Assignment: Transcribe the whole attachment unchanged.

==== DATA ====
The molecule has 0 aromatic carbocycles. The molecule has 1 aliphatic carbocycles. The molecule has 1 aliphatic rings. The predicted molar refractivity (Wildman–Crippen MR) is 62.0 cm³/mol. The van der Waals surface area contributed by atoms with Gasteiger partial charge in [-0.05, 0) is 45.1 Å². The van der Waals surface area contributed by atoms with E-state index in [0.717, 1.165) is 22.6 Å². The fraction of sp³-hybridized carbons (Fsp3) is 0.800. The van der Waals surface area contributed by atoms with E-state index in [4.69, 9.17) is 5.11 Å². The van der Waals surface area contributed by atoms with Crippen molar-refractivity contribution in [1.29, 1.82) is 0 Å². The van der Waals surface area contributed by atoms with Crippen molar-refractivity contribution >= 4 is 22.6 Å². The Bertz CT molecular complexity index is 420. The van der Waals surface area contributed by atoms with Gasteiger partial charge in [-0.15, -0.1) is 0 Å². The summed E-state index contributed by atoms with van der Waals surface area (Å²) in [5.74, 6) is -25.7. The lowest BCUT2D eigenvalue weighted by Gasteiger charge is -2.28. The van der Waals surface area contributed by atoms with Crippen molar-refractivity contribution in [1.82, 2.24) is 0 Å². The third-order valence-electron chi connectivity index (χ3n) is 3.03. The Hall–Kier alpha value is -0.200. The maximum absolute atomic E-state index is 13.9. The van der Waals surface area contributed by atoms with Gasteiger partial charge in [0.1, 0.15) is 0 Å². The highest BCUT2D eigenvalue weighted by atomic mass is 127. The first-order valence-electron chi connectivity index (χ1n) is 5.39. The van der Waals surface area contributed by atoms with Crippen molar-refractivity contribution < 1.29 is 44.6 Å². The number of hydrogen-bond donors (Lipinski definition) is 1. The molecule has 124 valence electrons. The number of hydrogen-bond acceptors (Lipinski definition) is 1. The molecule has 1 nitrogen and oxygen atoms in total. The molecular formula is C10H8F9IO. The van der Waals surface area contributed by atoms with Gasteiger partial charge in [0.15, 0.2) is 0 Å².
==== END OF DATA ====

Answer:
The molecule has 0 aromatic carbocycles. The molecule has 1 aliphatic carbocycles. The molecule has 1 aliphatic rings. The predicted molar refractivity (Wildman–Crippen MR) is 62.0 cm³/mol. The van der Waals surface area contributed by atoms with Gasteiger partial charge in [-0.05, 0) is 45.1 Å². The van der Waals surface area contributed by atoms with E-state index in [0.717, 1.165) is 22.6 Å². The fraction of sp³-hybridized carbons (Fsp3) is 0.800. The van der Waals surface area contributed by atoms with E-state index in [4.69, 9.17) is 5.11 Å². The van der Waals surface area contributed by atoms with Crippen molar-refractivity contribution in [1.29, 1.82) is 0 Å². The van der Waals surface area contributed by atoms with Crippen molar-refractivity contribution >= 4 is 22.6 Å². The Bertz CT molecular complexity index is 420. The van der Waals surface area contributed by atoms with Gasteiger partial charge in [-0.15, -0.1) is 0 Å². The summed E-state index contributed by atoms with van der Waals surface area (Å²) in [5.74, 6) is -25.7. The lowest BCUT2D eigenvalue weighted by Gasteiger charge is -2.28. The van der Waals surface area contributed by atoms with Crippen molar-refractivity contribution in [1.82, 2.24) is 0 Å². The third-order valence-electron chi connectivity index (χ3n) is 3.03. The Hall–Kier alpha value is -0.200. The maximum absolute atomic E-state index is 13.9. The van der Waals surface area contributed by atoms with Gasteiger partial charge in [0.1, 0.15) is 0 Å². The highest BCUT2D eigenvalue weighted by atomic mass is 127. The first-order valence-electron chi connectivity index (χ1n) is 5.39. The van der Waals surface area contributed by atoms with Crippen molar-refractivity contribution < 1.29 is 44.6 Å². The number of hydrogen-bond donors (Lipinski definition) is 1. The molecule has 124 valence electrons. The number of hydrogen-bond acceptors (Lipinski definition) is 1. The molecule has 1 nitrogen and oxygen atoms in total. The molecular formula is C10H8F9IO. The van der Waals surface area contributed by atoms with Gasteiger partial charge in [0.15, 0.2) is 0 Å².